The client:

The man who entered was young, some two-and-twenty at the outside, well-groomed and trimly clad, with something of refinement and delicacy in his bearing.

He's in fear of his life. So Holmes says he'll take on the case, and will see the guy in the morning. He advises him to go straight home and to take care. In the morning, however, the newspaper brings the news that the man has been found drowned in the Thames. Holmes is upset.

“That hurts my pride, Watson,” he said at last. “It is a petty feeling, no doubt, but it hurts my pride. It becomes a personal matter with me now, and, if God sends me health, I shall set my hand upon this gang. That he should come to me for help, and that I should send him away to his death—!” He sprang from his chair and paced about the room in uncontrollable agitation, with a flush upon his sallow cheeks and a nervous clasping and unclasping of his long thin hands.

“They must be cunning devils,” he exclaimed at last. “How could they have decoyed him down there? The Embankment is not on the direct line to the station. The bridge, no doubt, was too crowded, even on such a night, for their purpose. Well, Watson, we shall see who will win in the long run. I am going out now!”

(emphasis mine.)

If I were George Ives, reading that in the 1890s, I know what I would think.

There are other similar mentions in canon. I found a couple of them a while back when I was looking for something else and came across the Encyclopedia of Prostitution and Sex Work on Google Books. An article about male prostitution in Victorian literature mentions:

Finally, in his mainstream Sherlock Holmes stories, Arthur Conan Doyle makes oblique references to two London scandals involving male prostitutes. Holmes -- now resonant of the classic fin de siecle homosexual aesthete -- asks his accomplice, Dr. Watson, to flee to the continent with him after Holmes almost dies in Vere Street, London, the site of the notorious scandal involving a male brothel named the White Swan. Although the Vere Street Coterie was convicted in 1810, before Queen Victoria ascended the throne, the scandal remained in the public consciousness throughout the nineteenth century. In another story, Holmes adopts a 14 year old "telegraph boy" as his valet, a reference that Conan Doyle's readers no doubt would have associated with the recent Cleveland Street Affair, when "telegraph boys" serviced aristocratic patrons and subsequently gave incriminating testimony.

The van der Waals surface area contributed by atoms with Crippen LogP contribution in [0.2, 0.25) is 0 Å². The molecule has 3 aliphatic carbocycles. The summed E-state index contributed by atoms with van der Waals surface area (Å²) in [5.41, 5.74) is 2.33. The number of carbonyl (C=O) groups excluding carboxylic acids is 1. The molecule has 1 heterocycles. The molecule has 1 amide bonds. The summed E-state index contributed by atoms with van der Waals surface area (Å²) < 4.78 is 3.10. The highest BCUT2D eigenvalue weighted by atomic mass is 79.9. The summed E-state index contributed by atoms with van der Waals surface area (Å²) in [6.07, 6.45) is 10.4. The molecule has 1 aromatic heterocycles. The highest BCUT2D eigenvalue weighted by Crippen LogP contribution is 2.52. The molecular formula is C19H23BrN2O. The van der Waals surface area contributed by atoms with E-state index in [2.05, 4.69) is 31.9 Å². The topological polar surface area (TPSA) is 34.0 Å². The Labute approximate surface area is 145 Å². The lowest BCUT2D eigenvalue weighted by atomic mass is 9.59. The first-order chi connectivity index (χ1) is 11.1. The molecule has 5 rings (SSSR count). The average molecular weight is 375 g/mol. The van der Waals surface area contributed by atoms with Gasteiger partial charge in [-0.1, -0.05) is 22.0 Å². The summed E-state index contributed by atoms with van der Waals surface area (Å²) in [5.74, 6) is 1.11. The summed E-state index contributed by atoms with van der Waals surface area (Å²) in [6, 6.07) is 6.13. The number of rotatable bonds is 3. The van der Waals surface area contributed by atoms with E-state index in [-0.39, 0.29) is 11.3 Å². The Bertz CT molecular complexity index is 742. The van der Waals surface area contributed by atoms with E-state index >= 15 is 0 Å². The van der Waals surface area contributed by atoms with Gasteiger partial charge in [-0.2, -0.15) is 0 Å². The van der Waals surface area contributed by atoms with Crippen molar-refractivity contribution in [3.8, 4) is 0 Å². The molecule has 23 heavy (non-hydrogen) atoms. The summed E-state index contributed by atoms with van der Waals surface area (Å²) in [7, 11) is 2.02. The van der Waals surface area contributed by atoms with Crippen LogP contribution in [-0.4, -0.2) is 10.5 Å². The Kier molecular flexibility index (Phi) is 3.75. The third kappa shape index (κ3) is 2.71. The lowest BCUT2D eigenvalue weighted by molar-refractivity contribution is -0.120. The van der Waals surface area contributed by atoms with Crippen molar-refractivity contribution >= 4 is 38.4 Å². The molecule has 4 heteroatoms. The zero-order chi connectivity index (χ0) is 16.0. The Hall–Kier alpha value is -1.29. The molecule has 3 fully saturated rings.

(Notice how these scandals all seem to have the names of streets?) Anyway, the Cleveland Street scandal was huge news in 1890-1891, and everyone would have heard of it. Taking a telegraph boy as a valet would be like one of your friends saying his girlfriend used to be a White House intern.

It seems to me that the Holmes canon actually reads *gayer* if you happen to be familiar with London's late 19th century queer geography. There are bits of subtext there that we're not even noticing, unless we know the period (and the queer subculture) very well indeed.

Cook also talks, at length, about bohemianism, Oscar Wilde, and the stereotype of "the classic fin de siecle homosexual aesthete" as found in literature, discussed in court, and reported in the press. There's a lot about Dorian Gray (which, you may know, was written after ACD had dinner with Oscar Wilde -- see [personal profile] hradzka's awesome post about it for detail and a fun poem), and then it goes into talking about the Wilde trial and the way people conflated aestheticism and bohemianism with "gross indecency":

The Evening News labelled Wilde "one of the high priests of a school which attacks all the wholesome, manly, simple ideals of English life, and sets up false gods of decadent culture and intellectual debauchery."

Some of the things associated with "indecency" included: being clean-shaven (no beard or mustache), excessive particularity or unconventionality in dress, oriental interior decoration, sitting inside with the curtains shut, anything French, and the city -- London -- itself. Homosexual men were also thought to be particularly subject to neuraesthenia. Sound like anyone we know?

Now, I'm not saying Guy Ritchie didn't take his vision of Holmes, and of Holmes's London, a bit far. I'm not saying he didn't get things wrong. But... it resonates for me. I like my Holmes messy, dissolute, and thoroughly embedded in his city. If you do, too, you should read Cook's book.
damned_colonial: The lamp outside 221B Baker St (221b)
[personal profile] damned_colonial
This is a round-up post for suggested reading related to this community's subject matter.

Bibliography )

If you have suggestions for additions to the bibliography, please drop us a comment. The bibliography tag on this community is another place to look for book reviews and the like.